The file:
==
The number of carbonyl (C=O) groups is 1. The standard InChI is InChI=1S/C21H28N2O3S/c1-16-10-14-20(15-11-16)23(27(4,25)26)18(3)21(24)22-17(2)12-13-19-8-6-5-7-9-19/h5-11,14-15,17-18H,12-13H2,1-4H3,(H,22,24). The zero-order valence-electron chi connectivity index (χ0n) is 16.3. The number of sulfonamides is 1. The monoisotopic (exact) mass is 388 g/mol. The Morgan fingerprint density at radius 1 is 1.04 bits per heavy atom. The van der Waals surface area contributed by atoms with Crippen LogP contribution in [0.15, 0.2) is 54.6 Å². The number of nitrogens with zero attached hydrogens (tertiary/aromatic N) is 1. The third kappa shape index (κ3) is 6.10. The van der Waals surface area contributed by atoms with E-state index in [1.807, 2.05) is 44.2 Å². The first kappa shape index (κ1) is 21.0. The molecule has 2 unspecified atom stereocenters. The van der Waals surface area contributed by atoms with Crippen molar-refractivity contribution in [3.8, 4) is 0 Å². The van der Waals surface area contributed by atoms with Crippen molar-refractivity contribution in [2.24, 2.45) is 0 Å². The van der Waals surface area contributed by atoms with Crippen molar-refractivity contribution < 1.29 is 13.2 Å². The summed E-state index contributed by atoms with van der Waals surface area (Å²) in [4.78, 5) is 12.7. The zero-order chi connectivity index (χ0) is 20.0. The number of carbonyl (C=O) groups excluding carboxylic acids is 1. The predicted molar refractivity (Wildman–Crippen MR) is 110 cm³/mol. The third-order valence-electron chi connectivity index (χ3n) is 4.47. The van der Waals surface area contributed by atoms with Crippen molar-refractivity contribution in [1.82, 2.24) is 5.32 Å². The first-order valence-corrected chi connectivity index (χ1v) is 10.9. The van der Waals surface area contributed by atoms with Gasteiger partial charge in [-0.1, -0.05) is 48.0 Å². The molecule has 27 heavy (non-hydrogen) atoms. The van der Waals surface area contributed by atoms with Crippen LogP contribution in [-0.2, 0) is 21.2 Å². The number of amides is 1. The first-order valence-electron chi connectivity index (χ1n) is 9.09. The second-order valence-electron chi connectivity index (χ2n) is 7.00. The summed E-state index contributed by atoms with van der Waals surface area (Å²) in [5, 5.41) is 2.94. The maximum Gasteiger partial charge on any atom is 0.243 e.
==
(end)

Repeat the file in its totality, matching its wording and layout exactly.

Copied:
The number of carbonyl (C=O) groups is 1. The standard InChI is InChI=1S/C21H28N2O3S/c1-16-10-14-20(15-11-16)23(27(4,25)26)18(3)21(24)22-17(2)12-13-19-8-6-5-7-9-19/h5-11,14-15,17-18H,12-13H2,1-4H3,(H,22,24). The zero-order valence-electron chi connectivity index (χ0n) is 16.3. The number of sulfonamides is 1. The monoisotopic (exact) mass is 388 g/mol. The Morgan fingerprint density at radius 1 is 1.04 bits per heavy atom. The van der Waals surface area contributed by atoms with Crippen LogP contribution in [0.15, 0.2) is 54.6 Å². The number of nitrogens with zero attached hydrogens (tertiary/aromatic N) is 1. The third kappa shape index (κ3) is 6.10. The van der Waals surface area contributed by atoms with E-state index in [1.807, 2.05) is 44.2 Å². The first kappa shape index (κ1) is 21.0. The molecule has 2 unspecified atom stereocenters. The van der Waals surface area contributed by atoms with Crippen molar-refractivity contribution in [3.8, 4) is 0 Å². The van der Waals surface area contributed by atoms with Crippen molar-refractivity contribution in [2.24, 2.45) is 0 Å². The van der Waals surface area contributed by atoms with Crippen molar-refractivity contribution < 1.29 is 13.2 Å². The summed E-state index contributed by atoms with van der Waals surface area (Å²) in [4.78, 5) is 12.7. The zero-order chi connectivity index (χ0) is 20.0. The number of carbonyl (C=O) groups excluding carboxylic acids is 1. The predicted molar refractivity (Wildman–Crippen MR) is 110 cm³/mol. The third-order valence-electron chi connectivity index (χ3n) is 4.47. The van der Waals surface area contributed by atoms with Crippen molar-refractivity contribution in [1.82, 2.24) is 5.32 Å². The first-order valence-corrected chi connectivity index (χ1v) is 10.9. The van der Waals surface area contributed by atoms with Gasteiger partial charge in [-0.1, -0.05) is 48.0 Å². The molecule has 27 heavy (non-hydrogen) atoms. The van der Waals surface area contributed by atoms with Crippen LogP contribution in [-0.2, 0) is 21.2 Å². The number of amides is 1. The first-order valence-electron chi connectivity index (χ1n) is 9.09. The second-order valence-electron chi connectivity index (χ2n) is 7.00. The summed E-state index contributed by atoms with van der Waals surface area (Å²) in [5, 5.41) is 2.94. The maximum Gasteiger partial charge on any atom is 0.243 e.